Why this is Australia’s best public toilet
Australia’s best public toilet isn’t in some soaring skyscraper with views over Sydney Harbour from your cubicle.
It isn’t a space-age design that’s flush with features that do most of the dirty work for you.
No, it’s a humble bathroom at Brisbane Airport.
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The public restroom at the airport’s international terminal was named ‘Australia’s Best Bathroom Facility’ at Total Facilities, Australia’s largest facilities management exhibition, beating out other private and public bathrooms from commercial buildings all over the country.
Brisbane Airport Corporation’s General Manager Assets, Krishan Tangri, says the bathroom is intended to give visitors a taste of Australian life from the instant they arrive.
Tangri says that if the first experience foreigners have after stepping off a plane is to venture into a toilet, it may as well be a positive one.
“(It’s) the all-important first impression of our city, state and country,” Tangri says.
“When international travellers set foot in one of our newly refurbished bathrooms, they’re taken on an aspirational journey around Australia – before they’ve even left the airport,” he says.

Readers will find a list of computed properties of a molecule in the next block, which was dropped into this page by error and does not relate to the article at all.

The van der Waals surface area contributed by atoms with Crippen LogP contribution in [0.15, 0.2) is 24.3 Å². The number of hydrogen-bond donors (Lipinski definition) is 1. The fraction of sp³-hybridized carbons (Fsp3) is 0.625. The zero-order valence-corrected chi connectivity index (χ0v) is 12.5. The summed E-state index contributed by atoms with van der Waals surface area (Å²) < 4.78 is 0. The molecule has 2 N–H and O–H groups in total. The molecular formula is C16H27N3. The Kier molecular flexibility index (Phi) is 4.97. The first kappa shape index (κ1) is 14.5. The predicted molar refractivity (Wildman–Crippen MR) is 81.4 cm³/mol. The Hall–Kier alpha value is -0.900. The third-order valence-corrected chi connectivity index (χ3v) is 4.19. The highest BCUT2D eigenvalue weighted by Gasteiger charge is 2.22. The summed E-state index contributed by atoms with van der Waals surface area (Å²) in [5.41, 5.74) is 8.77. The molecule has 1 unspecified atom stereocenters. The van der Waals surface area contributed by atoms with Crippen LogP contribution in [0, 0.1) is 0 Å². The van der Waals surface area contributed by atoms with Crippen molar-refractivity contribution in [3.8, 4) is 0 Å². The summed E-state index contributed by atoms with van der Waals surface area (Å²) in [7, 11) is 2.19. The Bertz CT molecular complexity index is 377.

“We embarked on a bold redevelopment of our terminal bathrooms to not only improve existing facilities and achieve compliance with new disability access legislation, but to also provide a unique visual experience different from other common public bathrooms.”
The bathroom features large-scale wall photography, including depictions of the Queensland outback, native animals and iconic locations like the Daintree rainforest and Bondi Beach.
Then there are the state-of-the-art urinals, wash basins and hand dryers, as well as an interactive feedback system, which uses touch screens to allow toilet users to rate their experience before they leave.
“This allows us to gain valuable insights into customer experience at key service points throughout the airport and alerts BAC’s cleaning supervisors when facilities are determined to be unacceptable by customers – e.g. when three or more ‘poor’ or ‘very poor’ customer responses are received in less than five minutes,” Tangri says.
Second place in the awards went to a toilet block in Victoria’s Arthur’s Seat State Park, Victoria, while the famous public bathrooms on level 35 of the Sofitel Melbourne on Collins were awarded third place.